narrow-beam antenna

narrow-beam antenna

[′nar·ō ¦bēm an′ten·ə]
(electromagnetism)
An antenna which radiates most of its power in a cone having a radius of only a few degrees.
McGraw-Hill Dictionary of Scientific & Technical Terms, 6E, Copyright © 2003 by The McGraw-Hill Companies, Inc.
References in periodicals archive ?
A narrow-beam antenna is needed at both sensors to exclude some of the competing jammer signals so that the correlator can resolve the remainder without requiring an excessively long dwell time.
In some cases, the receiver has a narrow-beam antenna that adds isolation, but this doesn't work in systems requiring continuous omnidirectional coverage.
Conceptually, the simplest direction-finding (DF) technique is the use of a single narrow-beam antenna. If only one emitter falls into the antenna beam, and we know the azimuth and elevation pointing angles of the antenna, we know the azimuth and elevation to the emitter.
The first approach results in a power dilution equal to the beamwidth of the potential narrow-beam antenna used in the second approach, divided by the beamwidth of the broadband antenna required in the first approach.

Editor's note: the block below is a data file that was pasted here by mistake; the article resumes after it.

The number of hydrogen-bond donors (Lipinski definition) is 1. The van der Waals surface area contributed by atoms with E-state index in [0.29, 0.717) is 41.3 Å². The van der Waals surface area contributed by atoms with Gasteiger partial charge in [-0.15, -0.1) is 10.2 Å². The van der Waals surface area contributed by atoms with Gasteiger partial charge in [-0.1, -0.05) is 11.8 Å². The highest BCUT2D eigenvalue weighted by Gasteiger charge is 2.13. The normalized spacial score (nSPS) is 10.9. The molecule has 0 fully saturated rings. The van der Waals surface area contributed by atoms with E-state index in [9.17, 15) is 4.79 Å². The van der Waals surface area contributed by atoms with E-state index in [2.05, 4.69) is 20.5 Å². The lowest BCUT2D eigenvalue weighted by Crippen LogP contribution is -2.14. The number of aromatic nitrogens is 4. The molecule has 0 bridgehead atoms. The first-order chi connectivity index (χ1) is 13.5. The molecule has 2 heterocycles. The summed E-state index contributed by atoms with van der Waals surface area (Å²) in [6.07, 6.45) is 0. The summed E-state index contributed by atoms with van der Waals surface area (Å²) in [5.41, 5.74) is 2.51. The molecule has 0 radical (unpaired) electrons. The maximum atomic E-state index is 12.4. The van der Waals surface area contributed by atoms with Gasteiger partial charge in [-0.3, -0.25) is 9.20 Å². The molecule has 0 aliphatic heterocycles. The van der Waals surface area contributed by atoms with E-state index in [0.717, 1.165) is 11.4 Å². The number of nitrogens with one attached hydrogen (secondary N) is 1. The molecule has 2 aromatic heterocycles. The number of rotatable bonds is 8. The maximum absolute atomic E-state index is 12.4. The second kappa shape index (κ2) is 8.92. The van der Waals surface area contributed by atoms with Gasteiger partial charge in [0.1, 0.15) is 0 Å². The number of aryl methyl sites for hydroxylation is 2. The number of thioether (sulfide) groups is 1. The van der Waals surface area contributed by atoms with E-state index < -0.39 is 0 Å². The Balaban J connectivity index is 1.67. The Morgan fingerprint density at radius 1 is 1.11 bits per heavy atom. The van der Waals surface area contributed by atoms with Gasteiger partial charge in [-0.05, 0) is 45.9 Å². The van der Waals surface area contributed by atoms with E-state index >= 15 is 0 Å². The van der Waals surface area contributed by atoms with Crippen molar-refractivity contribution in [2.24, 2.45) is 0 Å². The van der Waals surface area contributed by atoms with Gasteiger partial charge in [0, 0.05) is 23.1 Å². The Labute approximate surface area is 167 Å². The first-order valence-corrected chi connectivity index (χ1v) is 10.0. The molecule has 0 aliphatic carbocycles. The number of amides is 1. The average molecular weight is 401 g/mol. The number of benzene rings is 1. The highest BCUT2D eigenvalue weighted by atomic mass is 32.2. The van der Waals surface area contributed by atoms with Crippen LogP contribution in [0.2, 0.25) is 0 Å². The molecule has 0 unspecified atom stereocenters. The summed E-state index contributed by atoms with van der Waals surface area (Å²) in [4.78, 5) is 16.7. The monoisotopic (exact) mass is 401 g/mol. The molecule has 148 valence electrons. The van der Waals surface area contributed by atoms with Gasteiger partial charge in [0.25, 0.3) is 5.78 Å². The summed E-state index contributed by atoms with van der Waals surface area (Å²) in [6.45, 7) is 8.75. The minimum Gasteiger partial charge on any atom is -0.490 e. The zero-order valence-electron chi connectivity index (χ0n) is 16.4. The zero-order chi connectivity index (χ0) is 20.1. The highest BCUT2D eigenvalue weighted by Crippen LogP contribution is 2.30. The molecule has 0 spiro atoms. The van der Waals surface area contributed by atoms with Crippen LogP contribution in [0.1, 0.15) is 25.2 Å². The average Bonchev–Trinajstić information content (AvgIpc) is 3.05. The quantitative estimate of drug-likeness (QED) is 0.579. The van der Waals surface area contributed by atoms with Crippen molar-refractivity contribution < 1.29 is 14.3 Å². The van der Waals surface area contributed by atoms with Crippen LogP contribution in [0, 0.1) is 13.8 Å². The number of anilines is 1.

The first approach results in power dilution equal to the beamwidth of the potential narrow-beam antenna used in the second approach, divided by the beamwidth of the broadband antenna required in the first approach.
The arena solution impressed VVIP guests and international visitors in attendance with its specialised narrow-beam antennas delivering a higher capacity, enabling fans to stay connected and share their experiences with the world.
This occurs at high frequencies and high altitudes but-also occurs when narrow-beam antennas reduce the impact of reflection paths on the propagation.
A similar LPI measure is the use of narrow-beam antennas or antennas with suppressed side lobes.
They can be pulsed (whereas communications signals use continuous modulations) and they have narrow-beam antennas that can be scanned past the receiver location whereas communications signals usually use omnidirectional antennas or fixed wide-beam antennas.
A strong signal will allow the use of wide-beamwidth antennas (which have less gain than narrow-beam antennas) and wide-bandwidth receivers (which have less sensitivity than narrow-bandwidth receivers).
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